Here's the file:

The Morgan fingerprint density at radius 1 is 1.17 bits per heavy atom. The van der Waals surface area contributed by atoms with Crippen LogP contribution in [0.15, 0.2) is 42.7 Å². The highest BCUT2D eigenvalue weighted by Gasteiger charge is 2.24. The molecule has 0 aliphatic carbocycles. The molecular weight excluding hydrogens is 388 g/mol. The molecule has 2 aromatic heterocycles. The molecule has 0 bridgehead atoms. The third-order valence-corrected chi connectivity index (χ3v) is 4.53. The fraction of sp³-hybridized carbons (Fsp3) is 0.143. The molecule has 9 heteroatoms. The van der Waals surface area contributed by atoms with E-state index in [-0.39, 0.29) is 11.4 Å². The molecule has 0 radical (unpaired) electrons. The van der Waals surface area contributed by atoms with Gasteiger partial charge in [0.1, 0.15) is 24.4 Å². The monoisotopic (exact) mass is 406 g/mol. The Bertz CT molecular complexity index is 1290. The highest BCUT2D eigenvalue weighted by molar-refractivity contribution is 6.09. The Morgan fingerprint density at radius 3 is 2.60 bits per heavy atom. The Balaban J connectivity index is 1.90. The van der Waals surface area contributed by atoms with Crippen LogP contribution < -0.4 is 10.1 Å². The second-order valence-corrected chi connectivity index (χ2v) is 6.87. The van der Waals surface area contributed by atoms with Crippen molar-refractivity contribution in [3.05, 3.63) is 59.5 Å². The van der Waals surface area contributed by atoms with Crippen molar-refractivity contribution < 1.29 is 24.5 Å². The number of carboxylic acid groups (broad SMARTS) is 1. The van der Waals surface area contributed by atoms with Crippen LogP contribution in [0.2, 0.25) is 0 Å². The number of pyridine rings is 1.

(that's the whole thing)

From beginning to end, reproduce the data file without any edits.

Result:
The Morgan fingerprint density at radius 1 is 1.17 bits per heavy atom. The van der Waals surface area contributed by atoms with Crippen LogP contribution in [0.15, 0.2) is 42.7 Å². The highest BCUT2D eigenvalue weighted by Gasteiger charge is 2.24. The molecule has 0 aliphatic carbocycles. The molecular weight excluding hydrogens is 388 g/mol. The molecule has 2 aromatic heterocycles. The molecule has 0 bridgehead atoms. The third-order valence-corrected chi connectivity index (χ3v) is 4.53. The fraction of sp³-hybridized carbons (Fsp3) is 0.143. The molecule has 9 heteroatoms. The van der Waals surface area contributed by atoms with E-state index in [-0.39, 0.29) is 11.4 Å². The molecule has 0 radical (unpaired) electrons. The van der Waals surface area contributed by atoms with Gasteiger partial charge in [0.1, 0.15) is 24.4 Å². The monoisotopic (exact) mass is 406 g/mol. The Bertz CT molecular complexity index is 1290. The highest BCUT2D eigenvalue weighted by molar-refractivity contribution is 6.09. The Morgan fingerprint density at radius 3 is 2.60 bits per heavy atom. The Balaban J connectivity index is 1.90. The van der Waals surface area contributed by atoms with Crippen LogP contribution < -0.4 is 10.1 Å². The second-order valence-corrected chi connectivity index (χ2v) is 6.87. The van der Waals surface area contributed by atoms with Crippen molar-refractivity contribution in [3.05, 3.63) is 59.5 Å². The van der Waals surface area contributed by atoms with Crippen molar-refractivity contribution < 1.29 is 24.5 Å². The number of carboxylic acid groups (broad SMARTS) is 1. The van der Waals surface area contributed by atoms with Crippen LogP contribution in [0.2, 0.25) is 0 Å². The number of pyridine rings is 1.